Q: Doctor, please discuss cryptic pregnancy
A: There is not much medical literature on cryptic pregnancy, probably because it is an uncommon phenomenon and not really well understood yet. I will provide what information is available and advise anyone who thinks they have this condition to find a good obstetrician for active management and follow up.
A cryptic pregnancy is also known as a denied pregnancy or graviditatas ignota. In this situation, the pregnant woman unconsciously denies the existence of a pregnancy. Please note the word, ‘unconsciously’. Most times, symptoms of pregnancy (nausea, amenorrhea and abdomen swelling) are absent or greatly reduced, babies tend to be underweight and in many cases, pregnancy goes undetected by relatives and doctors
The reasons for cryptic pregnancy are not clear but some associated conditions are as listed below:
- Peri-menopause – For women who get pregnant around the time of menopause, there may be an absence of many physical symptoms of pregnancy. Just before a woman becomes menopausal, her hormones are ‘all-over-place’. The decreasing levels of estrogen mean that a woman could get pregnant and not know it. Ordinarily, estrogen helps the uterus/womb to grow, maintains the lining of the womb, increases blood circulation, and regulates the production of other key hormones. It is also responsible for those key pregnancy symptoms like spider veins, nausea, increased appetite, and skin changes. Therefore, when you don’t have them, you’re unlikely to think you’re pregnant. This could also happen in early menopause
- A low level of the hormone Human Chorionic Gonadotrophin (hCG). hCG is the hormone that is sought for when pregnancy tests are conducted. The level of this hormone could be low if the test is done too early in pregnancy. However, some believe that in cryptic pregnancies, the level of hCG is so low that it is not picked up by urine and blood pregnancy tests. As a result, the babies develop at a slower pace. Truth is, a lot of further research is needed to provide evidence for this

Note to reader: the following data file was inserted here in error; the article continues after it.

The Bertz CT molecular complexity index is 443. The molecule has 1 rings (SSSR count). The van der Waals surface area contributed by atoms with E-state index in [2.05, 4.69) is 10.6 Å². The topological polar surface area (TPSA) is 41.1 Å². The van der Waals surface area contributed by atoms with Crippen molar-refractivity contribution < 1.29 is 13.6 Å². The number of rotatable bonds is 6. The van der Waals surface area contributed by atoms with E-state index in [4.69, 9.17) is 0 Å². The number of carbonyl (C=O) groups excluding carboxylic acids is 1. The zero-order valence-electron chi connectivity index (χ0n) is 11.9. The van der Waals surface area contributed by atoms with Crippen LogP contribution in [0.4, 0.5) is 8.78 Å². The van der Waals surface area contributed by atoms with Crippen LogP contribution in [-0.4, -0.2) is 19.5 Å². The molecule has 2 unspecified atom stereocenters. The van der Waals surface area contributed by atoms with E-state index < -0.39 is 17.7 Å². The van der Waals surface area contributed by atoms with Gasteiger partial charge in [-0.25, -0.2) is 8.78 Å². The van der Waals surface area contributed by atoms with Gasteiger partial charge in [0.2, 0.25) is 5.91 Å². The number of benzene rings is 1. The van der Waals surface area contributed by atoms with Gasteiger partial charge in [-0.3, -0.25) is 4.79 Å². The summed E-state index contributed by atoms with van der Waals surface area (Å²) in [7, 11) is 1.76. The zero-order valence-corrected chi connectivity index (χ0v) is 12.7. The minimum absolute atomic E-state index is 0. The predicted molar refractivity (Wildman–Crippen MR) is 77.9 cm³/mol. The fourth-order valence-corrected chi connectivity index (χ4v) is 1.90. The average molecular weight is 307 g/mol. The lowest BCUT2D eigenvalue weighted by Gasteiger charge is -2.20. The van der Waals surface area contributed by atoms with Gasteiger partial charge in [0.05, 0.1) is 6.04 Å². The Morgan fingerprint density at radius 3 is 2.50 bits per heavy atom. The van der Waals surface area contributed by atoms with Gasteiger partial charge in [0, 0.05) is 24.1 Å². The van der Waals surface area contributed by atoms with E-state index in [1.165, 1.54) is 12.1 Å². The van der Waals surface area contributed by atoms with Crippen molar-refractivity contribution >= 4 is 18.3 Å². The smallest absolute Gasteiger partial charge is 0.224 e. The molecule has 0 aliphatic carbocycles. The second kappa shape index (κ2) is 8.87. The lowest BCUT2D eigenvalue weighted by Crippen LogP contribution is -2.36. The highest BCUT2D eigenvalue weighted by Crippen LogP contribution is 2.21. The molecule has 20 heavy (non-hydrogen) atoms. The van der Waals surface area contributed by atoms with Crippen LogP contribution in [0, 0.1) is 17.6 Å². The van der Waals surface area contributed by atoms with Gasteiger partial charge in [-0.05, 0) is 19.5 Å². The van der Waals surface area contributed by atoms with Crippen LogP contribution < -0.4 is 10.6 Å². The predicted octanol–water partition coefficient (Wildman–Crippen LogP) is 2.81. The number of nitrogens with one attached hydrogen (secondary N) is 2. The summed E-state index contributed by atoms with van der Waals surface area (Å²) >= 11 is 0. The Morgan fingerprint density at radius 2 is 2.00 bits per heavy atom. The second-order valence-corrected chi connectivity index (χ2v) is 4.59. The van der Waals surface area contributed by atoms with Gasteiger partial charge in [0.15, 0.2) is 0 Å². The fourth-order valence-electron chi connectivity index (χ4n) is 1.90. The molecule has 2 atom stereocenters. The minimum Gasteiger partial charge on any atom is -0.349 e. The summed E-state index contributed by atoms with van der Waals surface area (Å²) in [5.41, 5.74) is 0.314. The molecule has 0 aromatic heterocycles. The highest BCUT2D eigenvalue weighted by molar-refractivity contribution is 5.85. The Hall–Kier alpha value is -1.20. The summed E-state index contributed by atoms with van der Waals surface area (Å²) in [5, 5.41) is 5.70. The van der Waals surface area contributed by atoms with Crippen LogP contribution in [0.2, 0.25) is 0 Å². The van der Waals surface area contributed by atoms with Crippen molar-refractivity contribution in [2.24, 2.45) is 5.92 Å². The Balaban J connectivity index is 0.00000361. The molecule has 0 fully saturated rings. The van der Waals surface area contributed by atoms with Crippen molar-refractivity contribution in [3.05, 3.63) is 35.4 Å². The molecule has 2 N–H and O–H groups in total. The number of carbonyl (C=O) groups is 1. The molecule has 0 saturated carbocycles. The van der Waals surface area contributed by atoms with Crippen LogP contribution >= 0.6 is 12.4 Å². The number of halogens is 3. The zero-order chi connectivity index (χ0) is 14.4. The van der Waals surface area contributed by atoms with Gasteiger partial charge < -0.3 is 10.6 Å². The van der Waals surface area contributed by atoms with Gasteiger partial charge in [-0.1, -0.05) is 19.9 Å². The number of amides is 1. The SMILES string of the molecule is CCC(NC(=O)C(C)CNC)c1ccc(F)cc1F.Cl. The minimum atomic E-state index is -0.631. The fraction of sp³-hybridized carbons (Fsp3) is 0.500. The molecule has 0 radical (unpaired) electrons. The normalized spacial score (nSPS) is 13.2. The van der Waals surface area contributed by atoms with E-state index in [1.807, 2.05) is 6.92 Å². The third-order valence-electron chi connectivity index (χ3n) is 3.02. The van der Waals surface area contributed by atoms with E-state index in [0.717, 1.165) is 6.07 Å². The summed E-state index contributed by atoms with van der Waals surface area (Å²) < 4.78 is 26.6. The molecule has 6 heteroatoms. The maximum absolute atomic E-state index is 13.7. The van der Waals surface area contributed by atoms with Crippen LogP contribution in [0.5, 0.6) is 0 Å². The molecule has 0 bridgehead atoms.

- Irregular menstrual periods may make it difficult for a woman to observe that she is pregnant
- Other reasons for cryptic pregnancies include inexperience, general lack of attention to body cues (usually, when these women discover they are pregnant, they start recalling incidents that should have alerted them), intense psychological conflicts about the pregnancy especially if pregnancy happens at a time when the woman is not ready (physically, emotionally etc) for a baby and other external stresses
So, I end as I started. This is a rare condition. The women with this condition would not really ‘know’ that they are pregnant and so this is probably more of an incidental finding at the time of delivery. If you do suspect that you are pregnant and it is not being picked up, then you should be seeing your obstetrician more regularly and he can advise on other specialties to involve after listening to and examining you.
All the best!